It Shouldn’t Be a Big Deal That Biden Joined Striking Workers on the Picket Line—But It Is

Last week, Joe Biden became the first sitting U.S. president to join a picket line when he visited striking United Auto Workers (UAW) members outside a GM parts facility in Belleville, Michigan.

“You guys, UAW, you saved the automobile industry back in 2008 and before. You made a lot of sacrifices, gave up a lot when the companies were in trouble,” the president said to picketing workers. ​“But now they’re doing incredibly well, and guess what? You should be doing incredibly well too.”

The president has voiced support for the UAW’s strike at the Big Three automakers since it began on September 15. But after former President Donald Trump announced plans to hold a campaign rally at a non-union auto parts plant near Detroit — which the media grossly mischaracterized as ​“Trump standing with striking autoworkers” — Biden was pushed by fellow Democrats to visit a UAW picket line.

As a candidate in 2019, Biden joined workers on picket lines, including striking GM employees. Candidate Bill Clinton also walked a picket line in 1992, as did candidate Barack Obama in 2007. But no president has ever joined a picket line while in office until today.

On the campaign trail, Obama promised workers that, if elected, he would ​“put on a comfortable pair of shoes” and ​“walk on that picket line with you as President of the United States of America” — a promise he never fulfilled. As Obama’s vice president, Biden rebuffed a request from Wisconsin labor leaders in 2011 to join their massive protest against Republican Gov. Scott Walker’s push to curtail public sector union rights.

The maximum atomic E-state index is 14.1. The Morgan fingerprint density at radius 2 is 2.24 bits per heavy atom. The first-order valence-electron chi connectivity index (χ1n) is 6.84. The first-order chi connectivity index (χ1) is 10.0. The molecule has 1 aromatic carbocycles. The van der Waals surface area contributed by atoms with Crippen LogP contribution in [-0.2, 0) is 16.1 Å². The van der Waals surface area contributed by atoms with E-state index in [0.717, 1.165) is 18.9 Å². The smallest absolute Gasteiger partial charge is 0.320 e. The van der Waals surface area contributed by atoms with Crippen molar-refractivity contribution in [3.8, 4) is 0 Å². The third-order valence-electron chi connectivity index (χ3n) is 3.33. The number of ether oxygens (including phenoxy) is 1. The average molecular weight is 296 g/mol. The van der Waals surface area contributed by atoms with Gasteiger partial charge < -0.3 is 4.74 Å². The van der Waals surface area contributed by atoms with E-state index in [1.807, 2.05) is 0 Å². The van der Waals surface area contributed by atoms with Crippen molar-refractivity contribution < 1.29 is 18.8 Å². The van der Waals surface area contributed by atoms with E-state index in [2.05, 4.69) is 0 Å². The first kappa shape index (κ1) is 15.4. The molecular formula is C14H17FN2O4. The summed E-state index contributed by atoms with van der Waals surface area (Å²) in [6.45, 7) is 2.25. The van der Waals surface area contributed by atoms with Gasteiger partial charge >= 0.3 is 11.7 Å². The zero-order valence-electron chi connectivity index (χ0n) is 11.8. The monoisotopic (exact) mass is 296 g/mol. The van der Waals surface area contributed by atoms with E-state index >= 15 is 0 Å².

Biden’s UAW picket line visit reflects the fact that the strike by union workers is so popular that the leader of the most pro-capitalist country on Earth believed being seen standing alongside them was politically advantageous.

“This is absolutely unprecedented. No president has ever walked a picket line before,” labor historian Erik Loomis told the Associated Press.

Labor historian Nelson Lichtenstein similarly told the Guardian, ​“This is genuinely new — I don’t think it’s ever happened before, a president on a picket line.”

Presidents and picket lines

Almost three years into his term, much ink has been spilled debating whether Biden is living up to his promise to be the ​“most pro-union president leading the most pro-union administration in American history,” and today’s event will undoubtedly further fuel that discussion. 

But what often goes unmentioned is what a low bar it is to earn the distinction of most pro-union president in U.S. history. Far from joining picket lines, most presidents have firmly sided with bosses, if they weren’t bosses themselves.

This is a segment of a blog that originally appeared in full at In These Times on September 26, 2023. Republished with permission.

About the Author: Jeff Schuhrke is a labor historian, educator, journalist and union activist who teaches at the Harry Van Arsdale Jr. School of Labor Studies, SUNY Empire State University in New York City. He has been an In These Times contributor since 2013. Follow him on Twitter @JeffSchuhrke.

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Madeline Messa

Madeline Messa is a 3L at Syracuse University College of Law. She graduated from Penn State with a degree in journalism. With her legal research and writing for Workplace Fairness, she strives to equip people with the information they need to be their own best advocate.